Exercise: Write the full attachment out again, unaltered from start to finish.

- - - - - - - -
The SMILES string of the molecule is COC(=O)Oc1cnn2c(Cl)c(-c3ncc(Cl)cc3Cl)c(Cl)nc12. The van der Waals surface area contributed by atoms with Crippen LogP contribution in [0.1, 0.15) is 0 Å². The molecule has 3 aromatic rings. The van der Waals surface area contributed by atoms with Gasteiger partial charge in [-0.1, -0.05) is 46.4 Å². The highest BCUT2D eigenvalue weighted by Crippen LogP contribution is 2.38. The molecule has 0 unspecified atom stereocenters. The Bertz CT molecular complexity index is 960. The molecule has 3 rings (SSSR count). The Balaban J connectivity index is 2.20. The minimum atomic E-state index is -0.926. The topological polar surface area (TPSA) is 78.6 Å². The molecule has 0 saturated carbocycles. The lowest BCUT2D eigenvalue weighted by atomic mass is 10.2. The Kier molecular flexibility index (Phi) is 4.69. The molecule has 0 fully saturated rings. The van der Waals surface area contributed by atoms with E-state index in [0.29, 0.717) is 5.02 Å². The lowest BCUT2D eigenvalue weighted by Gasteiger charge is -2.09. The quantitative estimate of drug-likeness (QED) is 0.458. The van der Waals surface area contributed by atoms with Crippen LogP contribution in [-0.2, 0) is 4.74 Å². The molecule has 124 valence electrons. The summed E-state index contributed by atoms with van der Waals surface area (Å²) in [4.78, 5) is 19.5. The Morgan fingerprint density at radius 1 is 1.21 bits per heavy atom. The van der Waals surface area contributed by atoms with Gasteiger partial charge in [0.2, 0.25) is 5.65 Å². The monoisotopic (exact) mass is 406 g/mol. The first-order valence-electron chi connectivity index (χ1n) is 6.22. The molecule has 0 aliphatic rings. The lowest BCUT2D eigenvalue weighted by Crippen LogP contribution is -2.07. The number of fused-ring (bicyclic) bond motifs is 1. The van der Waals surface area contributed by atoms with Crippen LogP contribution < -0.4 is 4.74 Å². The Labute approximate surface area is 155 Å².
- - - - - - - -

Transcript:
The SMILES string of the molecule is COC(=O)Oc1cnn2c(Cl)c(-c3ncc(Cl)cc3Cl)c(Cl)nc12. The van der Waals surface area contributed by atoms with Crippen LogP contribution in [0.1, 0.15) is 0 Å². The molecule has 3 aromatic rings. The van der Waals surface area contributed by atoms with Gasteiger partial charge in [-0.1, -0.05) is 46.4 Å². The highest BCUT2D eigenvalue weighted by Crippen LogP contribution is 2.38. The molecule has 0 unspecified atom stereocenters. The Bertz CT molecular complexity index is 960. The molecule has 3 rings (SSSR count). The Balaban J connectivity index is 2.20. The minimum atomic E-state index is -0.926. The topological polar surface area (TPSA) is 78.6 Å². The molecule has 0 saturated carbocycles. The lowest BCUT2D eigenvalue weighted by atomic mass is 10.2. The Kier molecular flexibility index (Phi) is 4.69. The molecule has 0 fully saturated rings. The van der Waals surface area contributed by atoms with E-state index in [0.29, 0.717) is 5.02 Å². The lowest BCUT2D eigenvalue weighted by Gasteiger charge is -2.09. The quantitative estimate of drug-likeness (QED) is 0.458. The van der Waals surface area contributed by atoms with Crippen LogP contribution in [-0.2, 0) is 4.74 Å². The molecule has 124 valence electrons. The summed E-state index contributed by atoms with van der Waals surface area (Å²) in [4.78, 5) is 19.5. The Morgan fingerprint density at radius 1 is 1.21 bits per heavy atom. The van der Waals surface area contributed by atoms with Gasteiger partial charge in [0.2, 0.25) is 5.65 Å². The monoisotopic (exact) mass is 406 g/mol. The first-order valence-electron chi connectivity index (χ1n) is 6.22. The molecule has 0 aliphatic rings. The lowest BCUT2D eigenvalue weighted by Crippen LogP contribution is -2.07. The number of fused-ring (bicyclic) bond motifs is 1. The van der Waals surface area contributed by atoms with Crippen LogP contribution < -0.4 is 4.74 Å². The Labute approximate surface area is 155 Å².